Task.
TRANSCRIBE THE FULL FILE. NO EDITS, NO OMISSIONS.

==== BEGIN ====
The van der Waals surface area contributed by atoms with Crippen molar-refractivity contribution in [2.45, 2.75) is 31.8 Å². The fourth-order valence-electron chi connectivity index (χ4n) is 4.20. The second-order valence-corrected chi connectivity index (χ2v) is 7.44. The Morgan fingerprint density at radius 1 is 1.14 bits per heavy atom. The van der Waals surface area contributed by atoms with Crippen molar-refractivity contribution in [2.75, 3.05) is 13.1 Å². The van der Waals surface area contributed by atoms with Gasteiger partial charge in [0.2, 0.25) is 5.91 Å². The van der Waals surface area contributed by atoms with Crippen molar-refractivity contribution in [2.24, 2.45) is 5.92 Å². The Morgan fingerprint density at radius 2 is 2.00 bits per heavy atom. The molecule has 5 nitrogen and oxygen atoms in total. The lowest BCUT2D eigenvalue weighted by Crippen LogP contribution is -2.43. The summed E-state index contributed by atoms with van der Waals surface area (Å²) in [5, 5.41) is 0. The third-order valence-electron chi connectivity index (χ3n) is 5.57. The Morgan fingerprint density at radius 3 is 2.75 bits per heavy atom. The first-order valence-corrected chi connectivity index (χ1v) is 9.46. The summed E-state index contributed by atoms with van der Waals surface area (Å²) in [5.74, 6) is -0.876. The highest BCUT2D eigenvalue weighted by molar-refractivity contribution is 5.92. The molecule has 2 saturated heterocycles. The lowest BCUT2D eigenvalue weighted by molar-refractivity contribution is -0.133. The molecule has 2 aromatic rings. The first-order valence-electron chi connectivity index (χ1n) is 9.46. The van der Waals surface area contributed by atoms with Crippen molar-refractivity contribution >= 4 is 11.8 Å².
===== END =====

The van der Waals surface area contributed by atoms with Crippen molar-refractivity contribution in [2.45, 2.75) is 31.8 Å². The fourth-order valence-electron chi connectivity index (χ4n) is 4.20. The second-order valence-corrected chi connectivity index (χ2v) is 7.44. The Morgan fingerprint density at radius 1 is 1.14 bits per heavy atom. The van der Waals surface area contributed by atoms with Crippen molar-refractivity contribution in [2.75, 3.05) is 13.1 Å². The van der Waals surface area contributed by atoms with Gasteiger partial charge in [0.2, 0.25) is 5.91 Å². The van der Waals surface area contributed by atoms with Crippen molar-refractivity contribution in [2.24, 2.45) is 5.92 Å². The Morgan fingerprint density at radius 2 is 2.00 bits per heavy atom. The molecule has 5 nitrogen and oxygen atoms in total. The lowest BCUT2D eigenvalue weighted by Crippen LogP contribution is -2.43. The summed E-state index contributed by atoms with van der Waals surface area (Å²) in [5, 5.41) is 0. The third-order valence-electron chi connectivity index (χ3n) is 5.57. The Morgan fingerprint density at radius 3 is 2.75 bits per heavy atom. The first-order valence-corrected chi connectivity index (χ1v) is 9.46. The summed E-state index contributed by atoms with van der Waals surface area (Å²) in [5.74, 6) is -0.876. The highest BCUT2D eigenvalue weighted by molar-refractivity contribution is 5.92. The molecule has 2 saturated heterocycles. The lowest BCUT2D eigenvalue weighted by molar-refractivity contribution is -0.133. The molecule has 2 aromatic rings. The first-order valence-electron chi connectivity index (χ1n) is 9.46. The van der Waals surface area contributed by atoms with Crippen molar-refractivity contribution >= 4 is 11.8 Å².